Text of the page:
Renewable energy


Colorado School of Mines researchers have been awarded $6.3 million by the U.S. Department of Energy to develop and demonstrate a potentially transformative system to harness and distribute geothermal
The month's events highlight the impressive Carbon Capture, Utilization and Storage (CCUS) work happening at Mines and beyond and including an invite-only CCUS Expo highlighting some of the campus and world’s authorities on the latest CCUS technologies.
Renowned energy expert Daniel Yergin will kick off the initiative Jan. 21 with a virtual discussion of his latest book, “The New Map: Energy, Climate, and the Clash of Nations.”
Mines' Kathryn Johnson is co-leading the controls work for the innovative 10‐MW Ultraflexible Smart Floating Offshore Wind Turbine (USFLOWT).
[Editor's note: This article first appeared on the Oak Ridge National Laboratory website. ORNL has provided Mines Newsroom with permission to re-share it here.] By Jeremy Rumsey, Oak Ridge National
Applied chemistry PhD student Sarah Zaccarine will be doing electrolyzer degradation studies at the National Renewable Energy Laboratory as part of her graduate thesis research.
“The core of the existing relationship between Mines and NREL is materials science for renewable energy," said Ryan M. Richards, professor of chemistry and the Mines lead of Nexus. "Through this seed funding, we were able to create new connections from Applied Mathematics and Statistics, Petroleum Engineering, Civil Engineering."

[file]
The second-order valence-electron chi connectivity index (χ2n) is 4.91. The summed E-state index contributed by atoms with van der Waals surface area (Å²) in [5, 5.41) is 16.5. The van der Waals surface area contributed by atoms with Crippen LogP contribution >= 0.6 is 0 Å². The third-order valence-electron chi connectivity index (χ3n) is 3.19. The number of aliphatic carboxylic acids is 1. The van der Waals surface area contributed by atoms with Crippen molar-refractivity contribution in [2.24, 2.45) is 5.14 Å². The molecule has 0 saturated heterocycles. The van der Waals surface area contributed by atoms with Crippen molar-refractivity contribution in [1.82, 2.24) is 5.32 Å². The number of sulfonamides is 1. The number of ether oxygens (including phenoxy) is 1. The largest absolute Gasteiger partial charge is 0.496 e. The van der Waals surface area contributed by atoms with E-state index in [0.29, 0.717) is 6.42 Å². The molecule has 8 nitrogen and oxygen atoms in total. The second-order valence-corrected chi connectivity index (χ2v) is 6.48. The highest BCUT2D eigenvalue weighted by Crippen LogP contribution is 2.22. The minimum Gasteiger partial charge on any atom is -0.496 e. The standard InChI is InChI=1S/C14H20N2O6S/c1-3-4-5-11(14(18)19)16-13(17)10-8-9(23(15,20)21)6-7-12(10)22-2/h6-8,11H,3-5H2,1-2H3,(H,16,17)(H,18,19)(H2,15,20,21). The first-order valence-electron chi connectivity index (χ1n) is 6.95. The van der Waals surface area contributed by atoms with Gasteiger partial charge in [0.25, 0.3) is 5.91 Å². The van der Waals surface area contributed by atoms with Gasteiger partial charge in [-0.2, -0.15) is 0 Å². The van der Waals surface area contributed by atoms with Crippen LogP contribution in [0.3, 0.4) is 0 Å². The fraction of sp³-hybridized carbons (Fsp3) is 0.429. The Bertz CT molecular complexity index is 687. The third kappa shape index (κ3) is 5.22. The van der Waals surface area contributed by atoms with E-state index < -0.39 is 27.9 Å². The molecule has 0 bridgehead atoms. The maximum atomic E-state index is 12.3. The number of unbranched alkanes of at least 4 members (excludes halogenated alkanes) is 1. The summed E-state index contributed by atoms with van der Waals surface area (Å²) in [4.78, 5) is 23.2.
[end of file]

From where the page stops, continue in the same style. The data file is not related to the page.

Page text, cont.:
Researchers believe the de-carbonization of the steel industry can be achieved by connecting ironmaking to renewable electric power through electrolytically produced hydrogen.
Noah Sandoval’s experiences teaching environmental science led him to pursue a graduate degree in Advanced Energy Systems at Mines.
“We’re targeting the highest electric efficiency ever for something that’s powered by a fossil fuel – the world’s first 70 percent efficient natural-gas fueled power generation system,” said Robert Braun, professor of mechanical engineering. “It’s natural gas, but it’s clean and there are very few emissions other than carbon dioxide.”